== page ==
by NATO Deputy Secretary General Ambassador Alexander Vershbow at the OSCE Security Days
I’m delighted to participate in this timely and important discussion. Many thanks to OSCE Secretary General Zannier and the German Chairmanship in Office for organizing this event and inviting me to take part.
There can be no doubt that the security situation across the Euro-Atlantic area has deteriorated markedly since Russia illegally annexed Crimea and launched its ongoing aggression against Eastern Ukraine two years ago.
As a consequence, we urgently need to make progress in the areas of military transparency, risk reduction and confidence-building. I encourage the OSCE and others who are interested in peace and security in Europe – including NGOs and think-tanks – to continue their efforts to strengthen all the tools in the political-military tool-box. This is essential to prevent incidents or misunderstandings from spiraling out of control, and to restore a modicum of stability and predictability to our region.
The OSCE remains the most appropriate, most inclusive forum available for discussing and resolving a host of political and military issues that currently confront the broader Euro-Atlantic area. Making more extensive use of OSCE as a venue for negotiations would also help to restore trust and rebuild confidence among all 57 OSCE members.
That’s why I am delighted to be here, in one of my final appearances as Deputy Secretary General of NATO, addressing these consequential topics at this OSCE Security Days conference. And I am pleased to share the stage with Ambassador Grushko, my main Russian interlocutor (and sometimes sparring partner) in Brussels.
Needless to say, NATO’s relations with Russia were high on NATO’s Warsaw Summit agenda this past July. The Summit took important decisions to strengthen NATO’s deterrence posture and reaffirmed NATO’s two-track approach to Russia: stronger defense on the one hand, and dialogue on the other.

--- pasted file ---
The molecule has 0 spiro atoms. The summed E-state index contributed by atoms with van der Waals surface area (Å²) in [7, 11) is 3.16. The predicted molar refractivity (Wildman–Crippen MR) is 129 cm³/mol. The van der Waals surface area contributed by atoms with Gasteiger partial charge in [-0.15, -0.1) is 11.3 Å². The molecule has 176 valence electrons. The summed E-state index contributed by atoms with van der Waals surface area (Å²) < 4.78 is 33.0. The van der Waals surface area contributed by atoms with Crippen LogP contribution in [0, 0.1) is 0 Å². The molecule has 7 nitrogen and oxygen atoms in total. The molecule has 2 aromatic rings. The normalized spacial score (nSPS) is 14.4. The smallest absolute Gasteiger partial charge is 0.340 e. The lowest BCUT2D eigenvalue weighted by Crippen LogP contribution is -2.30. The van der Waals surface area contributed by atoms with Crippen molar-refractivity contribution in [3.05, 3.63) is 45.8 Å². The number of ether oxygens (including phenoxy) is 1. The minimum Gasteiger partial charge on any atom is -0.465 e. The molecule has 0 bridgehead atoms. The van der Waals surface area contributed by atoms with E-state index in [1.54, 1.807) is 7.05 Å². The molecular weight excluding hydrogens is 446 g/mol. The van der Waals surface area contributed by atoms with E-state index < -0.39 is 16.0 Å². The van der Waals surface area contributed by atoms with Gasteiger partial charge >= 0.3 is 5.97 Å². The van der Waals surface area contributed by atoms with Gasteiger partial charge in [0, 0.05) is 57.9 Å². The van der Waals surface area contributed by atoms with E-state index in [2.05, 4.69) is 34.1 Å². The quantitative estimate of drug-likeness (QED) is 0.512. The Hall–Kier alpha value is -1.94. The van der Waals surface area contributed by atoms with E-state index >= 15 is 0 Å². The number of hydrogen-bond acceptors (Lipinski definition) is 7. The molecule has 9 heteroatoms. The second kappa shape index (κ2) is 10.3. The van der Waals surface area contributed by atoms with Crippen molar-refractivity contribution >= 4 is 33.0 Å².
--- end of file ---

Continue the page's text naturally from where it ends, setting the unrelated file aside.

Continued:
It’s important to note here that everything NATO is doing to protect our countries is defensive, proportionate, and in line with our international commitments, including the NATO-Russia Founding Act. In fact, we did not consider these steps necessary in the two decades after the end of the Cold War. But they are now absolutely essential.
Since the fall of the Berlin Wall and the peaceful dissolution of the Soviet Union, NATO Allies worked constructively with Russia to build an inclusive Euro-Atlantic security system. That continues to be NATO’s goal. However, it seems clear that Russia no longer shares that goal.
To help reduce tensions and the risk of conflict, we have continued our dialogue with Russia, including two meetings this year of the NATO-Russia Council. At both NRC meetings, Allies restated our principled position regarding Ukraine. But we have also put transparency and risk reduction high on the agenda, pressing the Russians to come back into full compliance with existing agreements and to agree to even stronger measures, such as modernizing the OSCE Vienna Document.
While the Russians’ response has not been very forthcoming, at the NRC meeting in July, Russia presented several proposals, including on the use of transponders over the Baltic Sea, which may suggest a more constructive approach. We have asked Russia for more details on their proposal, while making clear that discussions should be broader than just aviation safety in the Baltic Sea, and should include all the ways we can improve risk reduction and military transparency across the Euro-Atlantic area.
We expect to have further discussions on this subject at another NRC meeting in the coming weeks. We are also coordinating with Finland and Sweden. They have been part of the Baltic Sea Project Team, along with Russia and other littoral states, which has generated several practical ideas for reducing the risk of incidents between civilian and military aircraft.
Other mechanisms, mostly bilateral, exist to manage potential incidents between military planes and ships, such as the US-Russia Incidents at Sea Agreement. Agreements like these could be updated to deal with contemporary threats. The U.S.-Russian de-confliction agreement in Syria has helped avoid incidents between Russian and coalition aircraft, and could serve as a template for other states. (Had such an agreement been in effect between Turkey and Russia, it might have averted the downing of a Russian fighter that violated Turkish airspace last November.)